But since the intensity is directly proportional to the square of amplitude,
I = I0 cos2 θ (law of Malus)
Hence, if unpolarized light is made to pass through two polarizing sheets, one after the other, the intensity of the transmitted light depends on the difference between their polarizing directions. If the polarizing axes are parallel, the analyser does not bring about any change in the polarised light. In other cases, the analyzer, further reduces the intensity, the maximum reduction being when θ = 90°.
Polarization can also be brought about by reflection, refraction and scattering.
Since the laws of reflection say that the incident ray, reflected ray and the normal at the point of incidence, all lie in the same plane, the electric components which are parallel to the plane of reflection will be most strongly reflected as compared to the other planes. Hence, the reflected light will have electric compenonts concentrated in one direction, and hence will be linearly polarized.
If the angle of incidence of a light ray incident on a surface capable of both refraction and reflection, i, is such that
tan i = μ
the reflected ray will be completely polarized whereas the refracted ray will never be completely polarized. This is known as Brewster's law and the corresponding angle of incidence is called Brewster's angle. When unpolarized light is scattered by a dust particle, the scattered light is partially polarised. A particular phenomenon, birefringence, occurs when light enters a medium like iceland spar. Waves moving in one plane are bent by different amounts than those at right angles to them, thus producing two images.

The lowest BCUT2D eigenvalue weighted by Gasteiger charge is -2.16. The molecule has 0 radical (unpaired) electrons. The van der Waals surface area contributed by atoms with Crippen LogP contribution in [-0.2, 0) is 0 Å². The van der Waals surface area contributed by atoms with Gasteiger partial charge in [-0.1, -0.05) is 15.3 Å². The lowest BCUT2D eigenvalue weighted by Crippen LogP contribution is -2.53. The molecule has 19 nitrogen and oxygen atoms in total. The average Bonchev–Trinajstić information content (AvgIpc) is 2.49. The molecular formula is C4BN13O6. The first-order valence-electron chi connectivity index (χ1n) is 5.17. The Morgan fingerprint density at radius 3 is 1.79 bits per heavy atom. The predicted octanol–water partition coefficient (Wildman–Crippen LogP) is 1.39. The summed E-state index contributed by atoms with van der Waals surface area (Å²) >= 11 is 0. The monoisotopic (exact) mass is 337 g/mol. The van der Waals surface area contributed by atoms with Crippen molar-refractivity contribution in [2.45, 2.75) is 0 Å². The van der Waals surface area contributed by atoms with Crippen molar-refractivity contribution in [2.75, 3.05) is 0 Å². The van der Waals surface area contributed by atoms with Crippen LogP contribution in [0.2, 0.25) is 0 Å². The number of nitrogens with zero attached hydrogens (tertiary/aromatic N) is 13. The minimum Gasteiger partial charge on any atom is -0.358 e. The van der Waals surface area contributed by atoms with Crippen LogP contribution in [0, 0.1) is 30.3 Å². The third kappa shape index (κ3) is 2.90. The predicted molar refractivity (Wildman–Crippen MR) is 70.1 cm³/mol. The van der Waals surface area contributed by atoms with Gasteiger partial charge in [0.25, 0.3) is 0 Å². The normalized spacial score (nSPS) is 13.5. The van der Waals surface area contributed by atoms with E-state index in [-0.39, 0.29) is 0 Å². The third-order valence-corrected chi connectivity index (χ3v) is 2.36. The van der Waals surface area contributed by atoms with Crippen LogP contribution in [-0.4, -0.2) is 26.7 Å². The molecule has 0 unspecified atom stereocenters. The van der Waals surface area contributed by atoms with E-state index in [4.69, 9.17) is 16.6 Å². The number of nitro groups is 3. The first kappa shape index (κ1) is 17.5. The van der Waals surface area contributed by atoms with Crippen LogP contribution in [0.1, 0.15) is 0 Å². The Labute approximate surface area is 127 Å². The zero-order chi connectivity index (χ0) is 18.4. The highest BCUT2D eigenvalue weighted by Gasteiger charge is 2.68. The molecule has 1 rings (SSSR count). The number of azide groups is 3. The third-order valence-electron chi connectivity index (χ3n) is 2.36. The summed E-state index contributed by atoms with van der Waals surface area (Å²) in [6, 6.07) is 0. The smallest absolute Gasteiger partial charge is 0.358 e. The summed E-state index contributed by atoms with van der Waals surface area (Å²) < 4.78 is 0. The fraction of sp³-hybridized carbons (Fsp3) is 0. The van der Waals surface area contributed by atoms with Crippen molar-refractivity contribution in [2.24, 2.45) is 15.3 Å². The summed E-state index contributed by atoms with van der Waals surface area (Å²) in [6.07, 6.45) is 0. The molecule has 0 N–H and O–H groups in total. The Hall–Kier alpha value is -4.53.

Polarization is widely used today, in many fields like the development of polarizing sunglasses, transmission of radio signals and liquid crystal display panels (in calculators, laptops etc.). Many substances that are normally colourless become brightly coloured when viewed under polarised light. Human eyes cannnot distingiush between polarized and unpolarized light, but insects such as bees can, besides distinguishing between them, also determine the angle of polarization.
If a polarized wavetrain, whose plane of vibration is parallel to the transmission axis of the quartz plane it is incident upon, is rotated through a certain angle while passing through the quartz, the quartz is said to be optically active. A right-handed optically active quartz plane would rotate an incident polarized wavetrain by 90° towards the right (looking in the direction of the source), whereas a left-handed plane would rotate it by 90° towards the left. Both these planes however, have a similar arrrangement of molecules. Certain glucose solutions can also be used as optically active planes.
One area in which optical activity is made use of is in liquid crystal display panels, which consist of a liquid crystal placed between two polarising sheets whose transmission axes are perpendicular to wach other. When the display is off, the plane of vibration of polarized light coming from the first polarizer is rotated by the liquid crystal so as to allow it to pass through the other polarizer as well. Hence light reaches the screen, and is reflected back from it. However, when the display is switched on, electric field reduces the optical activity of certain areas of the liquid crystal due to which a dark area is formed on the screen.
Interference of polarized light
This occurs when a crushed cellophane paper, placed between two polarizers shows changes in colour when the angle between transmission axes of the two polarizers is changed by rotating the analyzer, due to interference of polarized light.